An out of state LLC, also known as a "foreign" LLC, is a business entity that operates in another state. However, in order to conduct business outside of the state where the LLC was originally formed, you must qualify to do so. If your LLC repeatedly engages in business matters outside of its state of formation or has a physical presence in another state, you will need to take all of the necessary steps to qualify. If you are ready to expand your LLC or would simply like to conduct business in another state, here is what you should know. 

What Is a Foreign LLC?

When referring to a "foreign" LLC, this means that the business is operating outside of the state from which it originated. For example, an LLC may be formed in Florida, but if the company conducts business in Delaware, it will be considered a foreign entity within the state of Delaware. In order to take this step, your LLC may need to qualify by meeting certain requirements. 

In comparison, a "domestic" LLC is a company that is operating in the state or organization. This means that the LLC is conducting business where it was formed. In this case, qualification is not required. 

Which State to File Your LLC In? Delaware LLC

For those who form an LLC, Delaware is a popular state to do so. This state has a great reputation, known to be one of the best places to form and operate a business. This is based on a number of reasons:

  • First, Delaware does not tax out-of-state income. For those who do very little business in the state itself, this can lead to significant tax savings. 
  • The initial filing fees and the associated franchise taxes are fairly low.
  • Delaware is also unique among the 50 states as it offers the Chancery Court — which only handles business matters. This decreases processing times and allows companies to stand before a judge that is well-versed in business affairs. 

Which State to File Your LLC In? Nevada LLC

Nevada is another state known for its pro-business reputation, especially when operating an LLC. Owners of Nevada-based businesses appreciate that the state does not tax capital gains, business income, or inheritance. There are also no franchise taxes — however, there are small annual fees. Nevada also does not require operating agreements or annual meetings in order to remain compliant with state laws.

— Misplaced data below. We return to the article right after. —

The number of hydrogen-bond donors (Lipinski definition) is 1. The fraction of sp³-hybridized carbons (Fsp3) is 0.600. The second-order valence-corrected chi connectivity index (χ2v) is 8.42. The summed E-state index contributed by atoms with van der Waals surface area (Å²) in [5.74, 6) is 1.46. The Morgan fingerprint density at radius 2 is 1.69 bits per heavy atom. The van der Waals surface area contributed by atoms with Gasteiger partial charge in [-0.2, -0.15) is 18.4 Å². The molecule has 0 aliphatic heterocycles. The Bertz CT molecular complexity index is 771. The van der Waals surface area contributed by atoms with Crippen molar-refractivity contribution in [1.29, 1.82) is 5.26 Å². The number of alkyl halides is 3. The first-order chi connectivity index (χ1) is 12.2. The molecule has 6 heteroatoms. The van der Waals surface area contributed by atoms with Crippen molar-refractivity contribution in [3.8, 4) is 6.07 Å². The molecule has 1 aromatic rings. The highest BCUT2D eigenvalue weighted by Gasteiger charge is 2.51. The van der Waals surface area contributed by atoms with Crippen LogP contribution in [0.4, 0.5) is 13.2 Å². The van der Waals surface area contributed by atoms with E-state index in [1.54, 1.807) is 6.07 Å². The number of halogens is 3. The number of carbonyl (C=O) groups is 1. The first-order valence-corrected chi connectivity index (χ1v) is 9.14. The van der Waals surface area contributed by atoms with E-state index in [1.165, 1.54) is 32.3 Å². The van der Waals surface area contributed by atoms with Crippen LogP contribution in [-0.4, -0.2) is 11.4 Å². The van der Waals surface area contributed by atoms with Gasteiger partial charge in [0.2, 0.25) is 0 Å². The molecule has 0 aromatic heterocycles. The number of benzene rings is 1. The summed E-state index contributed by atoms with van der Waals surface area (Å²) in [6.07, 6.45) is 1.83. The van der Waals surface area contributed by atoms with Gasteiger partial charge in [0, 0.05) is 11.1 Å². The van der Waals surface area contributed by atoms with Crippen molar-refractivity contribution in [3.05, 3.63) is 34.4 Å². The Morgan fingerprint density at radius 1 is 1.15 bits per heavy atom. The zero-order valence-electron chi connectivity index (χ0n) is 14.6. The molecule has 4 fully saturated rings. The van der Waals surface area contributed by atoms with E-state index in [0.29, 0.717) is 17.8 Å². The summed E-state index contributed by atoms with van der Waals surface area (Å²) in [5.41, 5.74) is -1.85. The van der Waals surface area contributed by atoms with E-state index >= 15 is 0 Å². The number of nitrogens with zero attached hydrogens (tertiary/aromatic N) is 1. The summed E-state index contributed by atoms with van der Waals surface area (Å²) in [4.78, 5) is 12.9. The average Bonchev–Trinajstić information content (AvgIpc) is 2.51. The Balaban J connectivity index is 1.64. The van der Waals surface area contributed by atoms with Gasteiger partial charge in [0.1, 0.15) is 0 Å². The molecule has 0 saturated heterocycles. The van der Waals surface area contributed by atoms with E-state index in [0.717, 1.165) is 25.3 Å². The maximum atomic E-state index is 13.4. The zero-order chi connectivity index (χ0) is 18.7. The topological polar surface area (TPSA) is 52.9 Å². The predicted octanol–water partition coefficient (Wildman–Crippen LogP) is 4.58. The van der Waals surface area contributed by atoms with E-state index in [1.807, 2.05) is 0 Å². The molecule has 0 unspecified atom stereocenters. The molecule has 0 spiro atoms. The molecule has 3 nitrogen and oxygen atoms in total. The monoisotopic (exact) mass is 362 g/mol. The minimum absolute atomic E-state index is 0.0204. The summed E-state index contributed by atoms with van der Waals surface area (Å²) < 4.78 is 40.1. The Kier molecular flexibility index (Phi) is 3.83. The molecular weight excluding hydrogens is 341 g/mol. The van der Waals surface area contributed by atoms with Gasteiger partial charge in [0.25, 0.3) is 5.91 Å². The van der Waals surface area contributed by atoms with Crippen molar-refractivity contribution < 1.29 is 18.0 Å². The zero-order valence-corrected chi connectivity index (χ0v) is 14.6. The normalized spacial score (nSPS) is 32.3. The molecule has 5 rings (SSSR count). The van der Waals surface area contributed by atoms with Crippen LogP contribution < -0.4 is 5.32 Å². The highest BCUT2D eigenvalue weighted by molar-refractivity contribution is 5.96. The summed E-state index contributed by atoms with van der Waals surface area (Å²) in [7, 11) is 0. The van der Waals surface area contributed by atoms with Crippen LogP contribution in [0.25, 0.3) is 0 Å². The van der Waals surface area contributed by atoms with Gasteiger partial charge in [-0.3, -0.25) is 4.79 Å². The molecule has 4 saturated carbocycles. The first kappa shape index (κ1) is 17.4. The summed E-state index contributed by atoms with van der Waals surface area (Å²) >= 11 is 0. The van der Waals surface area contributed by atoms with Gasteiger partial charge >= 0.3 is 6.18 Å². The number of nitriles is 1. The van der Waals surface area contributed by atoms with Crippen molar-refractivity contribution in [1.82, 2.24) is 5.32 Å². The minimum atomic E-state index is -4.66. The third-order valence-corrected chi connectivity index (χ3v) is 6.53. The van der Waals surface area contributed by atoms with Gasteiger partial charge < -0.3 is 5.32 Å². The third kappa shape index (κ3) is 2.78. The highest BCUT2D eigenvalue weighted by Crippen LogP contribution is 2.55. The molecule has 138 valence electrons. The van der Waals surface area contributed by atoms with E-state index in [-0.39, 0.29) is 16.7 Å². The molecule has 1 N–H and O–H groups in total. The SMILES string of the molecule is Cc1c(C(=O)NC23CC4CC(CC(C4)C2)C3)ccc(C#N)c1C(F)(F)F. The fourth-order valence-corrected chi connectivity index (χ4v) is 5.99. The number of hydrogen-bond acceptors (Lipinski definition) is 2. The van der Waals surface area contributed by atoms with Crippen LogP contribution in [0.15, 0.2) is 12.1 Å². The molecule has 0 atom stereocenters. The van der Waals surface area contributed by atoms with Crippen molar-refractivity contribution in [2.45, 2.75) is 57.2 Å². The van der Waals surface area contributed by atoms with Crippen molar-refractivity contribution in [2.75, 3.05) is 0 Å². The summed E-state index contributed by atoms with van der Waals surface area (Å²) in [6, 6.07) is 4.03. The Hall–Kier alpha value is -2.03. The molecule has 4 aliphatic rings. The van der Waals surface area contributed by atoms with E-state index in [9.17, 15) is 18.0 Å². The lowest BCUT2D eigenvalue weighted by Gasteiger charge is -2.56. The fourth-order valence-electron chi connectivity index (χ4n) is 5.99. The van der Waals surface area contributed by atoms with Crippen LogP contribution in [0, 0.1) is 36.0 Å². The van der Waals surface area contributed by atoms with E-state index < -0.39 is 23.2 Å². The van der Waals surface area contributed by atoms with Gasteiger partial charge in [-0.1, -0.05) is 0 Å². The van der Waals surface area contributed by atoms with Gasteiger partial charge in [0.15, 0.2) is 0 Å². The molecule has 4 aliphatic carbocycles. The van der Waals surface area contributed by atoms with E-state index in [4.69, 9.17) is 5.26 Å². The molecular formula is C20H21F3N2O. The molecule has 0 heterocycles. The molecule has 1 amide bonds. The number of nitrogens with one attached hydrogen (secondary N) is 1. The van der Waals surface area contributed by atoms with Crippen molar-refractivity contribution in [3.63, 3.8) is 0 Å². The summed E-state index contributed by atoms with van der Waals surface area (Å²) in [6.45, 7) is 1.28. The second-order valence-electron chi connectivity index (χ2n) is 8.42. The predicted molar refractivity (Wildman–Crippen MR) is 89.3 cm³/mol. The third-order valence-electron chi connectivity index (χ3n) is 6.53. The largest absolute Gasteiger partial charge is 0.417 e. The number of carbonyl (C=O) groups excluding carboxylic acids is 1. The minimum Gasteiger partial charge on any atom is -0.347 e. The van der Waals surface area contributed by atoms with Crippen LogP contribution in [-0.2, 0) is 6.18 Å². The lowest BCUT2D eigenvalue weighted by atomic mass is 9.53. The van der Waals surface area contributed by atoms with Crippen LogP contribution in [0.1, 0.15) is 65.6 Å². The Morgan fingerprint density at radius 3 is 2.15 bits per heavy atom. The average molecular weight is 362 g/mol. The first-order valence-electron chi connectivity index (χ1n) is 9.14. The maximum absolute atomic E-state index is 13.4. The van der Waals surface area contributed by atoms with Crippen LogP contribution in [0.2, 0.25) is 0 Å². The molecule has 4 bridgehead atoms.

Both Delaware and Nevada offer fast processing times, so if you would like to get your business up and running as quickly as possible, this advantage is certainly something to consider. Wyoming is also becoming known as a business-friendly state. 

"Doing Business" in Another State

If your company is conducting business in a state other than the state where it was formed (or incorporated), then you will need to register your business in that specific state. In some cases, you may need to register in multiple states. This is what's known as "foreign qualification" — and is a critical step. 

If you're wondering what counts as "conducting business," please be mindful of the following scenarios:

  • If you are an LLC based in Nevada and someone from the state of Florida buys your product, this would not mean that you are conducting business out-of-state. 
  • If you have a physical presence or are selling goods in the state of Florida, however, this would count as an out-of-state business.

Put simply, "doing business" will typically require either a physical office or at least an active business presence.

Each state has varying guidelines, but overall the process is fairly similar. State registration fees also vary, ranging from $100 to $300. 

If you believe that you are operating an out-of-state LLC, it is imperative that you're aware of what that means in terms of state requirements. This is particularly true in terms of legal actions and taxation. In California, for instance, the state can impose a hefty $2000 fine per taxable year if an out-of-state LLC has failed to pay the required fees and taxes. This is the type of situation that can shut a company down — so practice due diligence and ask the right questions.

If you need help forming an out of state LLC, you can post your legal need on UpCounsel's marketplace. UpCounsel accepts only the top 5 percent of lawyers to its site. Lawyers on UpCounsel come from law schools such as Harvard Law and Yale Law and average 14 years of legal experience, including work with or on behalf of companies like Google, Menlo Ventures, and Airbnb.